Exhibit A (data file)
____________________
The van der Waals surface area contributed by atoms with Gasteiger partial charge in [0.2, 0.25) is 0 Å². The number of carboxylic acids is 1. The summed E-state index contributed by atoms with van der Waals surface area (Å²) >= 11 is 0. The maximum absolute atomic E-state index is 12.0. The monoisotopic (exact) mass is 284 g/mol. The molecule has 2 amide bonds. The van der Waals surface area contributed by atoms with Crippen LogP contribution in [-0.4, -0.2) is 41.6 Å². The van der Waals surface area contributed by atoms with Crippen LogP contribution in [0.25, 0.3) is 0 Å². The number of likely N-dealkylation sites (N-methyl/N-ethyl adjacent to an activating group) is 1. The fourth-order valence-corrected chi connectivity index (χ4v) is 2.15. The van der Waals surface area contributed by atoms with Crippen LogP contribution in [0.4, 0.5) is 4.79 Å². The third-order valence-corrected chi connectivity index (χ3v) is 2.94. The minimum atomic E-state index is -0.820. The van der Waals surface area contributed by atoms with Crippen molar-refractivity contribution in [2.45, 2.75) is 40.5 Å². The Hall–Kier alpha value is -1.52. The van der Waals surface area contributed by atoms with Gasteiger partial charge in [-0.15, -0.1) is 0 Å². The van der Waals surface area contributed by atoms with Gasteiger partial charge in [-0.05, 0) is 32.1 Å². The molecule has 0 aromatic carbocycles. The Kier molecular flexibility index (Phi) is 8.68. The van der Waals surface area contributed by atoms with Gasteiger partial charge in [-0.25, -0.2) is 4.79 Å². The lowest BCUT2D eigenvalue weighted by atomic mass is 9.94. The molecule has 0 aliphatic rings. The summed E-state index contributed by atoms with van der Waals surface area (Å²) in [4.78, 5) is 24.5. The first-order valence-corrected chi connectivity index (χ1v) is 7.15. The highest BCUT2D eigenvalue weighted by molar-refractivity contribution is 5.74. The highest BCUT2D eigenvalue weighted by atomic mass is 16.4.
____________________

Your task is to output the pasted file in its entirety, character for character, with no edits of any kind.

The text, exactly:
The van der Waals surface area contributed by atoms with Gasteiger partial charge in [0.2, 0.25) is 0 Å². The number of carboxylic acids is 1. The summed E-state index contributed by atoms with van der Waals surface area (Å²) >= 11 is 0. The maximum absolute atomic E-state index is 12.0. The monoisotopic (exact) mass is 284 g/mol. The molecule has 2 amide bonds. The van der Waals surface area contributed by atoms with Crippen LogP contribution in [-0.4, -0.2) is 41.6 Å². The van der Waals surface area contributed by atoms with Crippen LogP contribution in [0.25, 0.3) is 0 Å². The number of likely N-dealkylation sites (N-methyl/N-ethyl adjacent to an activating group) is 1. The fourth-order valence-corrected chi connectivity index (χ4v) is 2.15. The van der Waals surface area contributed by atoms with Crippen LogP contribution in [0.4, 0.5) is 4.79 Å². The third-order valence-corrected chi connectivity index (χ3v) is 2.94. The minimum atomic E-state index is -0.820. The van der Waals surface area contributed by atoms with Crippen molar-refractivity contribution in [2.45, 2.75) is 40.5 Å². The Hall–Kier alpha value is -1.52. The van der Waals surface area contributed by atoms with Gasteiger partial charge in [-0.15, -0.1) is 0 Å². The van der Waals surface area contributed by atoms with Gasteiger partial charge in [-0.05, 0) is 32.1 Å². The molecule has 0 aromatic carbocycles. The Kier molecular flexibility index (Phi) is 8.68. The van der Waals surface area contributed by atoms with Gasteiger partial charge in [-0.25, -0.2) is 4.79 Å². The lowest BCUT2D eigenvalue weighted by atomic mass is 9.94. The molecule has 0 aliphatic rings. The summed E-state index contributed by atoms with van der Waals surface area (Å²) in [4.78, 5) is 24.5. The first-order valence-corrected chi connectivity index (χ1v) is 7.15. The highest BCUT2D eigenvalue weighted by molar-refractivity contribution is 5.74. The highest BCUT2D eigenvalue weighted by atomic mass is 16.4.